Stress corrosion cracking is a form of localized corrosion that is characterized by non-homogeneous, quasi-stationary anodic and cathodic partial current densities distributions on a surface.
The anodic and cathodic regions are spatially separated and are coupled according to the Differential Aeration Hypothesis (U.R.Evans, circa 1927).
The anode occurs in that region of the system that has minimal access to the cathodic depolarizer (e.g., O2), whereas the cathode occurs in that region that has the greatest access to the depolarizer.
In order to maintain charge balance a positive current flows through the solution from the local cathode, and an equivalent electron current flows through the metal in the same direction, where they annihilate on the external surface by the reduction of the depolarizer.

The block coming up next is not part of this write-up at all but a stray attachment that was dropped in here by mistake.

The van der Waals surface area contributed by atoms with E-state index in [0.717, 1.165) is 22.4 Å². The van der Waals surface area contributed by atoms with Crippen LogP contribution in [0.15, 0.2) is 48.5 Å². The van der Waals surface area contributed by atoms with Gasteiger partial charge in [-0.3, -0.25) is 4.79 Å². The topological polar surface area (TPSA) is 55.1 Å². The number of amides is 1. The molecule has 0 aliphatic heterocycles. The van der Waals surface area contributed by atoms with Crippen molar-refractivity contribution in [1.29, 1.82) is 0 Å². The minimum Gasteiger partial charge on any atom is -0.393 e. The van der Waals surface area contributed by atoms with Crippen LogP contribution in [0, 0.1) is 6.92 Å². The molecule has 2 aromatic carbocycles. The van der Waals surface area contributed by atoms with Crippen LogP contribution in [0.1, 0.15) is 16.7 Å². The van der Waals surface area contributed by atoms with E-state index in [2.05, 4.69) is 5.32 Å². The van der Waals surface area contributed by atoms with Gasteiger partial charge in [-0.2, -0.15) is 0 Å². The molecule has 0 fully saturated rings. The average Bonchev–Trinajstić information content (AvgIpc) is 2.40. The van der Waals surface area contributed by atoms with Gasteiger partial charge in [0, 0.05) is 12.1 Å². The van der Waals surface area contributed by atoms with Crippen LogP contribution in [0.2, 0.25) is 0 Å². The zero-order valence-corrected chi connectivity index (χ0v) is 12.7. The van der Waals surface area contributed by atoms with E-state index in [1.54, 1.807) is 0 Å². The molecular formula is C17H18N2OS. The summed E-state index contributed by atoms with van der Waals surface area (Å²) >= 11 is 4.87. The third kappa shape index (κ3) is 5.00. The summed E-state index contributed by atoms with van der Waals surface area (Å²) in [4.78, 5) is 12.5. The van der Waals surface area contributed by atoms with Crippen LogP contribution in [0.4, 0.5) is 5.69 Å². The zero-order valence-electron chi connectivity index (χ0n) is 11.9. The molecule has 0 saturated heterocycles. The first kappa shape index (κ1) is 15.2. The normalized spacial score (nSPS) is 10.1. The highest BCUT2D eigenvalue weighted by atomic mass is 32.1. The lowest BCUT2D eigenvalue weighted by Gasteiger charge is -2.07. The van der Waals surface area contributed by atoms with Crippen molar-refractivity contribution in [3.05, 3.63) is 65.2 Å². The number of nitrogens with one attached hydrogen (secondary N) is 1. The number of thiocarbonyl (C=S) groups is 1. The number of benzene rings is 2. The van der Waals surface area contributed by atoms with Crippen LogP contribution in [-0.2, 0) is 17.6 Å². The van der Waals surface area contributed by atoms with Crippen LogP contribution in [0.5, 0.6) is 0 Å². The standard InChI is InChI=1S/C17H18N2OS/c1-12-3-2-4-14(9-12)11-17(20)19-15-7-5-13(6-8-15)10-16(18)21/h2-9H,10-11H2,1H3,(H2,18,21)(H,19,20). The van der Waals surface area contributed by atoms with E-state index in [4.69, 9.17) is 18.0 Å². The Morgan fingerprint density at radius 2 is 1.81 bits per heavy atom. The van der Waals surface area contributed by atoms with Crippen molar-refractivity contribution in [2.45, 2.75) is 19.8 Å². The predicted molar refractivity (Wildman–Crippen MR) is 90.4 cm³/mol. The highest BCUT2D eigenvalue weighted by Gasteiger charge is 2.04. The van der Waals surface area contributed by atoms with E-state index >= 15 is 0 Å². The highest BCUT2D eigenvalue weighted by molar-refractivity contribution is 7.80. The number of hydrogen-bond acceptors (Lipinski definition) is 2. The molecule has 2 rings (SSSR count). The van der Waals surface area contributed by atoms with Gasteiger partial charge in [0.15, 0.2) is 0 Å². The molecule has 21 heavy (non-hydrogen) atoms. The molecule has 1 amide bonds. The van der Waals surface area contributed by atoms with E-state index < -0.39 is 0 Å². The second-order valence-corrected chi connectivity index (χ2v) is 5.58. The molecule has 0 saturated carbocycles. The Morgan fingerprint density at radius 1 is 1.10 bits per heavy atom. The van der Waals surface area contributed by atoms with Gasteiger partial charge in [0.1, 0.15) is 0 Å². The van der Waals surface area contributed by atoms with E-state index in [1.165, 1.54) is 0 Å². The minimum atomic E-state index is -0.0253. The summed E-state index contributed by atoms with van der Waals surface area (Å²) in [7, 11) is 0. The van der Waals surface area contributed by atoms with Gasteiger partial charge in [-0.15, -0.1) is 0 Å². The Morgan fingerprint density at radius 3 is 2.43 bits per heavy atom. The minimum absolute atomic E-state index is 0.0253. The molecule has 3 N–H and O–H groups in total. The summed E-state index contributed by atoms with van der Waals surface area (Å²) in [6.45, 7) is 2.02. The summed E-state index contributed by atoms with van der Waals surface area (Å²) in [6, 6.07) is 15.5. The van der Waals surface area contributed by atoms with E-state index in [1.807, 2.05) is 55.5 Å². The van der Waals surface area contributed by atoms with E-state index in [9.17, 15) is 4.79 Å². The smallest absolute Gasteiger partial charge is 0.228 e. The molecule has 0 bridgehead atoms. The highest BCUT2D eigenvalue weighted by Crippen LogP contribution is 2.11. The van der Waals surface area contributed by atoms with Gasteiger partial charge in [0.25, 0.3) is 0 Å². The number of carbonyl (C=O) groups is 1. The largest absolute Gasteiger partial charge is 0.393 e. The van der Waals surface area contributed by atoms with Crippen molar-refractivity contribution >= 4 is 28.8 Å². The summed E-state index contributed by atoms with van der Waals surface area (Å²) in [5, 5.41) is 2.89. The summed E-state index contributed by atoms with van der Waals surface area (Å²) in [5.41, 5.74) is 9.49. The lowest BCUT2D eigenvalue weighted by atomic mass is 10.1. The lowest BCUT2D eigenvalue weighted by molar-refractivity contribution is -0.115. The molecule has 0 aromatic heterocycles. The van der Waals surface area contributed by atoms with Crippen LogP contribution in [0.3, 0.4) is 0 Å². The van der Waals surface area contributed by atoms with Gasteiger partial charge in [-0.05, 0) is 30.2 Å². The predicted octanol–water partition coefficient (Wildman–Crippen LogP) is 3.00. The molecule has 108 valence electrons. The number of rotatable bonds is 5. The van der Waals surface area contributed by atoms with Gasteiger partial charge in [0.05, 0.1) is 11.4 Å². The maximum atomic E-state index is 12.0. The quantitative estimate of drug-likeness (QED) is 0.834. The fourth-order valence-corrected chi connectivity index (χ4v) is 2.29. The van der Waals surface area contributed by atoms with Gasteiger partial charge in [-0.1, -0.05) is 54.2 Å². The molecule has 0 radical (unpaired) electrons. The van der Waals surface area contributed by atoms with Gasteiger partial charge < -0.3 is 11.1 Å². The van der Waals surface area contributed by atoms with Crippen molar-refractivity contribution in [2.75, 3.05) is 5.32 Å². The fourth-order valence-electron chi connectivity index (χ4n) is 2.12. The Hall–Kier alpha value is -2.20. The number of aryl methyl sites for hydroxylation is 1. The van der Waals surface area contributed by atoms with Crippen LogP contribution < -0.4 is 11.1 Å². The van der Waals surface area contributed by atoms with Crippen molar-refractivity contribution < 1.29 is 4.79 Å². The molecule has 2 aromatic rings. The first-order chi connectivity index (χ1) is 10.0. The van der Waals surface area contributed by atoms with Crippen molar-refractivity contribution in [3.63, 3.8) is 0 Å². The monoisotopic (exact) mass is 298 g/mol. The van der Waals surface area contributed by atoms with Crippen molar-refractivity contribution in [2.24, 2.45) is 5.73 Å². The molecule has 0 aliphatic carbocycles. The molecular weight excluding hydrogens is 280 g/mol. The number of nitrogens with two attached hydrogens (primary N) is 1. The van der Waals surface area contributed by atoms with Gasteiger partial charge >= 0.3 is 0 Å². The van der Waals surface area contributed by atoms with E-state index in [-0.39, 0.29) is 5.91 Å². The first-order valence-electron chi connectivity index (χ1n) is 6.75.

In the author’s opinion, the key to understanding and predicting stress corrosion cracking lies in developing an understanding of the origin and properties of the coupling current.